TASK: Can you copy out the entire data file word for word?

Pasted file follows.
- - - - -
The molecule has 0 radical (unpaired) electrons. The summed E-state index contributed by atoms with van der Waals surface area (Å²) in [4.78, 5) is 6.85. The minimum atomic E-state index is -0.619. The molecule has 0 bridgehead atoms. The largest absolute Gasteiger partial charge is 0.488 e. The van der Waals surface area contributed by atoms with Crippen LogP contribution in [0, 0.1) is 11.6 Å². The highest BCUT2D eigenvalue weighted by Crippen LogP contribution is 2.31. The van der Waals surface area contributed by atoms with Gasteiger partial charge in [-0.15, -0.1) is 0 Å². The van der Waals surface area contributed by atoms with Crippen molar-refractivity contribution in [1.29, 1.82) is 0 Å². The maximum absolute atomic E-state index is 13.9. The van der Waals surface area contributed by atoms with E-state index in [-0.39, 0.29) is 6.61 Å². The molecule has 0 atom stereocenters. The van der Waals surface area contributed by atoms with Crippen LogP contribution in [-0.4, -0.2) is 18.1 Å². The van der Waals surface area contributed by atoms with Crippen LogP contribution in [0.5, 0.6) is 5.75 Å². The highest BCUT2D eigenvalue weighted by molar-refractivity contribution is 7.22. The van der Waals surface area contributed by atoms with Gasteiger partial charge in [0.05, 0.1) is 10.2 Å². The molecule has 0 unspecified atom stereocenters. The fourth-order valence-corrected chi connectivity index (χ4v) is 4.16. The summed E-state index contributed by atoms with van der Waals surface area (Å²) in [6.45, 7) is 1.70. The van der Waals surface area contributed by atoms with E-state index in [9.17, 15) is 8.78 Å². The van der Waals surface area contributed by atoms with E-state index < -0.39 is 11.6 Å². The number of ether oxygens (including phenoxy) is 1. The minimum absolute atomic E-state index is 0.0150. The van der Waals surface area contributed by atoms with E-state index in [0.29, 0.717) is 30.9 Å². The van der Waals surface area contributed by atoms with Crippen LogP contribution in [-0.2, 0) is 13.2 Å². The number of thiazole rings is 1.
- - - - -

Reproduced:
The molecule has 0 radical (unpaired) electrons. The summed E-state index contributed by atoms with van der Waals surface area (Å²) in [4.78, 5) is 6.85. The minimum atomic E-state index is -0.619. The molecule has 0 bridgehead atoms. The largest absolute Gasteiger partial charge is 0.488 e. The van der Waals surface area contributed by atoms with Crippen LogP contribution in [0, 0.1) is 11.6 Å². The highest BCUT2D eigenvalue weighted by Crippen LogP contribution is 2.31. The van der Waals surface area contributed by atoms with Gasteiger partial charge in [-0.15, -0.1) is 0 Å². The van der Waals surface area contributed by atoms with Crippen molar-refractivity contribution in [1.29, 1.82) is 0 Å². The maximum absolute atomic E-state index is 13.9. The van der Waals surface area contributed by atoms with E-state index in [-0.39, 0.29) is 6.61 Å². The molecule has 0 atom stereocenters. The van der Waals surface area contributed by atoms with Crippen LogP contribution in [-0.4, -0.2) is 18.1 Å². The van der Waals surface area contributed by atoms with Crippen LogP contribution in [0.5, 0.6) is 5.75 Å². The highest BCUT2D eigenvalue weighted by molar-refractivity contribution is 7.22. The van der Waals surface area contributed by atoms with Gasteiger partial charge in [0.05, 0.1) is 10.2 Å². The molecule has 0 unspecified atom stereocenters. The fourth-order valence-corrected chi connectivity index (χ4v) is 4.16. The summed E-state index contributed by atoms with van der Waals surface area (Å²) in [6.45, 7) is 1.70. The van der Waals surface area contributed by atoms with E-state index in [9.17, 15) is 8.78 Å². The van der Waals surface area contributed by atoms with E-state index < -0.39 is 11.6 Å². The number of ether oxygens (including phenoxy) is 1. The minimum absolute atomic E-state index is 0.0150. The van der Waals surface area contributed by atoms with E-state index in [0.29, 0.717) is 30.9 Å². The van der Waals surface area contributed by atoms with Crippen LogP contribution in [-0.2, 0) is 13.2 Å². The number of thiazole rings is 1.